Even experienced agents have trouble with this language. Imagine what your clients think? Here are a few quick definitions of some common, misunderstood terminology:
Nonforfeiture– originally, this referred primarily to reduced paid up life insurance and/or the cash values and what amounts the insurance carrier could not hold back from the policyowner should they surrender a policy or allow it to lapse. Now, the use of the term is extended to virtually any policy benefit or value which is entitled to the policyowner in the event of policy lapse, unintended or otherwise. There are even nonforfeiture riders (a possible oxymoron) that allows the policyowner to increase the policy benefit or value that a carrier would have to honor in the case of policy lapse.
Paid-up – often misused to suggest that premiums may no longer be required after a certain period of time, resulting in a “paid-up” policy. The word “reduced” should be used in conjunction with this term, as in “I would like to stop paying on this policy and take a reduced paid-up policy”. This would be applicable to a life insurance policy with significant cash values. The death benefit (reduced paid up policy) would necessarily be much lower than the current death benefit being supported by continuous premium payments. The face amount and cash value of a reduced paid-up life policy can only be calculated by the carrier. Some paid-up policies continue to experience cash value accumulation, but may not be available for loans.
Simplified issue – an underwriting term explaining that there will likely be no medical exam required to process an application. Underwriters may still order medical records, and if the records suggest a significant impairment or adverse medical history, the underwriter may require a medical exam or specific medical test or lab sample associated with that impairment or history. A simplified application may also be declined. The cost-per-thousand of insurance for contracts that are issued with simplified underwriting are typically higher than those for fully underwritten applications.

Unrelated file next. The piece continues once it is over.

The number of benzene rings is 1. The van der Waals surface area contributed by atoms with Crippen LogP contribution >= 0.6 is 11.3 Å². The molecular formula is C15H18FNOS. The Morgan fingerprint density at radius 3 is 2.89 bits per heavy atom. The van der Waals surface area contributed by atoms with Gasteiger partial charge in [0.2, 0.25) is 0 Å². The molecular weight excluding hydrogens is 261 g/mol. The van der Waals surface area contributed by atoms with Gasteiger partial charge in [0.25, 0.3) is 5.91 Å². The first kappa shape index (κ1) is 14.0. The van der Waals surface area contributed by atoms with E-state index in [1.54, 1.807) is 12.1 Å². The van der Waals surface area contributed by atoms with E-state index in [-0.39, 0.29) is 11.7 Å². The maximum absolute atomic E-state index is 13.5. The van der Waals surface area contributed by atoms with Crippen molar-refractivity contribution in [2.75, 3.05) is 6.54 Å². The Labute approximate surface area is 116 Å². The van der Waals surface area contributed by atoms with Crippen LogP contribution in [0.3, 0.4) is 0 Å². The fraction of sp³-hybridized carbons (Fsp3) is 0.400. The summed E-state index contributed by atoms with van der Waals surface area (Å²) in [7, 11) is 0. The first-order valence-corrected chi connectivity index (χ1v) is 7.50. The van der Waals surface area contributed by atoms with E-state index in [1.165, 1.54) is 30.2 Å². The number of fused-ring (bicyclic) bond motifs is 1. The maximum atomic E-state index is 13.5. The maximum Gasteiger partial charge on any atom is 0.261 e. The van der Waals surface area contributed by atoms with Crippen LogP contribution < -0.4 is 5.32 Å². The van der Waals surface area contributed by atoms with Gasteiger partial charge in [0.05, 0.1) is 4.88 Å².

Guaranteed issue – an underwriting term indicating that no medical questions are asked and no exam is necessary. Typically restricted to large group plans of insurance. Premiums for guaranteed issue group plans of insurance typically begin at a lower cost-per-thousand, but can be adjusted upward as the insureds in the group pass certain “step-up” points in the contract, usually every five years. Eventually, a guaranteed issue group life plan of insurance, for example, can become more expensive than if the insured were to go through full underwriting for the same type and amount of personally owned insurance.
Waiver of Premium– usually preceded by the word “disability”. This used to be a straight-forward, extra-cost rider that allowed the insured to stop having to make premium payments after 90 days of continuous inability to perform the primary duties of his or her occupation due to illness or accident. If there were cash values in the policy, they would continue to increase as if premiums were still being paid. That is no longer automatically true. The waiver of premium due to disability could simply be the cancellation of withdrawals by the carrier for the cost of insurance, or some variation on that theme, resulting in a slow-down or cessation of cash value increase. Agents have to read the fine print these days before they recommend this rider. Carriers may differ in what they provide as a “waiver” of premium payment.
Guaranteed renewable– this means that a policy cannot lapse as long as the minimum premium is paid in full and on time. Usually associated with health insurance policies (DI, LTCi, CI, etc.) and is included in the base plan of insurance.
Non-cancelable ( AKA “non-can”) – this means that the carrier cannot increase the premium for any reason. Also, associated primarily with health insurance policies. A policy that is non-cancelable usually costs more than one that is not. It is now often broken out of the base plan of insurance and offered as an extra-cost rider.
NOTE: An incident of material fraud on an application or an attempt to fraudulently obtain a policy benefit may modify or even nullify the carrier’s obligation to honor the benefits or conditions of the terms defined in this article.